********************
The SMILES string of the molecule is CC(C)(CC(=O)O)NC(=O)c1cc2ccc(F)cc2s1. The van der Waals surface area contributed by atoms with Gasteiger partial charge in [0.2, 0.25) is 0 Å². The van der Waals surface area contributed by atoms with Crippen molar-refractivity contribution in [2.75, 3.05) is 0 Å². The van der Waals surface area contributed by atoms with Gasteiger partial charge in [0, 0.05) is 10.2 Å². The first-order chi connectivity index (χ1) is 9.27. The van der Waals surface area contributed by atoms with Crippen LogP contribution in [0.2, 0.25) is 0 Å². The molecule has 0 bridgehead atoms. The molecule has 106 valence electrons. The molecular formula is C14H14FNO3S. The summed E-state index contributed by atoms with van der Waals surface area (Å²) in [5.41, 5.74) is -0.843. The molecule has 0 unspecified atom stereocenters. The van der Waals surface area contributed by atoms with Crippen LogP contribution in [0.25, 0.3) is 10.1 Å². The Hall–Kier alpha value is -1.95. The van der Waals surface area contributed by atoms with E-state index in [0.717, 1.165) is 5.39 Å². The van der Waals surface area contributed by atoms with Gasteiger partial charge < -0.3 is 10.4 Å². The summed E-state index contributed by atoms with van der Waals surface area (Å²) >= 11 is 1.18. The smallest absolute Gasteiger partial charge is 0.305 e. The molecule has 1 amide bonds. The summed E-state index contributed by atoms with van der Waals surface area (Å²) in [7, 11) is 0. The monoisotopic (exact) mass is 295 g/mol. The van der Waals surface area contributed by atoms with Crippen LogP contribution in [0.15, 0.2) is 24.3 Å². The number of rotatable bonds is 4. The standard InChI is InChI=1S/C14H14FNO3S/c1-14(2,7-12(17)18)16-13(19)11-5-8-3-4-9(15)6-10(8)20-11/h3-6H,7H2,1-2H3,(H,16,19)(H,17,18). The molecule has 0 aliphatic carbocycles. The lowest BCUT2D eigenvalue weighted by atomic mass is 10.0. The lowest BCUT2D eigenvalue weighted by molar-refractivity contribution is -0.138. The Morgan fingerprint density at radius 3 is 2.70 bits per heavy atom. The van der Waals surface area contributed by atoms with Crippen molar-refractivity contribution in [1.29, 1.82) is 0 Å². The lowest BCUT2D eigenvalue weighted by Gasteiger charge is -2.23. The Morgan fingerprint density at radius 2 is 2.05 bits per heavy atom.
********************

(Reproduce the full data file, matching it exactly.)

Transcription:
The SMILES string of the molecule is CC(C)(CC(=O)O)NC(=O)c1cc2ccc(F)cc2s1. The van der Waals surface area contributed by atoms with Gasteiger partial charge in [0.2, 0.25) is 0 Å². The van der Waals surface area contributed by atoms with Crippen molar-refractivity contribution in [2.75, 3.05) is 0 Å². The van der Waals surface area contributed by atoms with Gasteiger partial charge in [0, 0.05) is 10.2 Å². The first-order chi connectivity index (χ1) is 9.27. The van der Waals surface area contributed by atoms with Crippen LogP contribution in [0.2, 0.25) is 0 Å². The molecule has 0 bridgehead atoms. The molecule has 106 valence electrons. The molecular formula is C14H14FNO3S. The summed E-state index contributed by atoms with van der Waals surface area (Å²) in [5.41, 5.74) is -0.843. The molecule has 0 unspecified atom stereocenters. The van der Waals surface area contributed by atoms with Crippen LogP contribution in [0.25, 0.3) is 10.1 Å². The Hall–Kier alpha value is -1.95. The van der Waals surface area contributed by atoms with E-state index in [0.717, 1.165) is 5.39 Å². The van der Waals surface area contributed by atoms with Gasteiger partial charge < -0.3 is 10.4 Å². The summed E-state index contributed by atoms with van der Waals surface area (Å²) >= 11 is 1.18. The smallest absolute Gasteiger partial charge is 0.305 e. The molecule has 1 amide bonds. The summed E-state index contributed by atoms with van der Waals surface area (Å²) in [7, 11) is 0. The monoisotopic (exact) mass is 295 g/mol. The van der Waals surface area contributed by atoms with Crippen LogP contribution in [0.15, 0.2) is 24.3 Å². The number of rotatable bonds is 4. The standard InChI is InChI=1S/C14H14FNO3S/c1-14(2,7-12(17)18)16-13(19)11-5-8-3-4-9(15)6-10(8)20-11/h3-6H,7H2,1-2H3,(H,16,19)(H,17,18). The molecule has 0 aliphatic carbocycles. The lowest BCUT2D eigenvalue weighted by atomic mass is 10.0. The lowest BCUT2D eigenvalue weighted by molar-refractivity contribution is -0.138. The Morgan fingerprint density at radius 3 is 2.70 bits per heavy atom. The van der Waals surface area contributed by atoms with Crippen molar-refractivity contribution in [1.29, 1.82) is 0 Å². The lowest BCUT2D eigenvalue weighted by Gasteiger charge is -2.23. The Morgan fingerprint density at radius 2 is 2.05 bits per heavy atom.